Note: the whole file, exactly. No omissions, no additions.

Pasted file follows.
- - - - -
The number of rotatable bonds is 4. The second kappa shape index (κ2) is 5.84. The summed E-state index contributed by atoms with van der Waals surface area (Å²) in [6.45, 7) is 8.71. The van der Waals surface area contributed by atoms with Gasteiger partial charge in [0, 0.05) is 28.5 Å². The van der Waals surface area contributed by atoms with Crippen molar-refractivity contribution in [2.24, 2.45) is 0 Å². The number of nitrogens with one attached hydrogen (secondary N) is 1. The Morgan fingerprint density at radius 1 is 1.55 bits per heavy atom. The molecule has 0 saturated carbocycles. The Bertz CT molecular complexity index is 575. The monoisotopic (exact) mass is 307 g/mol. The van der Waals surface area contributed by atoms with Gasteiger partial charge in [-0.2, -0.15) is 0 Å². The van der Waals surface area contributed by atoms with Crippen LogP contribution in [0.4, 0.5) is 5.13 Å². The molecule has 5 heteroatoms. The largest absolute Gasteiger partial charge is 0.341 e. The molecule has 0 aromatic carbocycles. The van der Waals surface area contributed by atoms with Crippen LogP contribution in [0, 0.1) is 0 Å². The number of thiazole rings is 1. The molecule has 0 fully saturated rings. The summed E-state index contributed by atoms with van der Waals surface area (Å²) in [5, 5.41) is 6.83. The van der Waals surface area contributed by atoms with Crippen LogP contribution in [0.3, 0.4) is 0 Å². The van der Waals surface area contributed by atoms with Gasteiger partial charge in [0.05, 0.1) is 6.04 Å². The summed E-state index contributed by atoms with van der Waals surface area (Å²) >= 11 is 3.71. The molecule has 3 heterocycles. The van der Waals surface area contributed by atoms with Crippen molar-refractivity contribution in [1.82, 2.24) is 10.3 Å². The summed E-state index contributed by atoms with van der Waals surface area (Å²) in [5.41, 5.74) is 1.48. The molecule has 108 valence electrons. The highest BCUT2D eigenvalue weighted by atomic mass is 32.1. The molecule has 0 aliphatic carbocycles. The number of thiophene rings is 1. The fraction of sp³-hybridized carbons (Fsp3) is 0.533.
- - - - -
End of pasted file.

The number of rotatable bonds is 4. The second kappa shape index (κ2) is 5.84. The summed E-state index contributed by atoms with van der Waals surface area (Å²) in [6.45, 7) is 8.71. The van der Waals surface area contributed by atoms with Gasteiger partial charge in [0, 0.05) is 28.5 Å². The van der Waals surface area contributed by atoms with Crippen molar-refractivity contribution in [2.24, 2.45) is 0 Å². The number of nitrogens with one attached hydrogen (secondary N) is 1. The Morgan fingerprint density at radius 1 is 1.55 bits per heavy atom. The molecule has 0 saturated carbocycles. The Bertz CT molecular complexity index is 575. The monoisotopic (exact) mass is 307 g/mol. The van der Waals surface area contributed by atoms with Gasteiger partial charge in [-0.2, -0.15) is 0 Å². The van der Waals surface area contributed by atoms with Crippen LogP contribution in [0.4, 0.5) is 5.13 Å². The molecule has 5 heteroatoms. The largest absolute Gasteiger partial charge is 0.341 e. The molecule has 0 aromatic carbocycles. The van der Waals surface area contributed by atoms with Crippen LogP contribution in [0, 0.1) is 0 Å². The number of thiazole rings is 1. The molecule has 0 fully saturated rings. The summed E-state index contributed by atoms with van der Waals surface area (Å²) in [5, 5.41) is 6.83. The van der Waals surface area contributed by atoms with Crippen LogP contribution in [0.3, 0.4) is 0 Å². The van der Waals surface area contributed by atoms with Gasteiger partial charge in [0.05, 0.1) is 6.04 Å². The summed E-state index contributed by atoms with van der Waals surface area (Å²) >= 11 is 3.71. The molecule has 3 heterocycles. The van der Waals surface area contributed by atoms with Crippen molar-refractivity contribution in [1.82, 2.24) is 10.3 Å². The summed E-state index contributed by atoms with van der Waals surface area (Å²) in [5.41, 5.74) is 1.48. The molecule has 108 valence electrons. The highest BCUT2D eigenvalue weighted by atomic mass is 32.1. The molecule has 0 aliphatic carbocycles. The number of thiophene rings is 1. The fraction of sp³-hybridized carbons (Fsp3) is 0.533.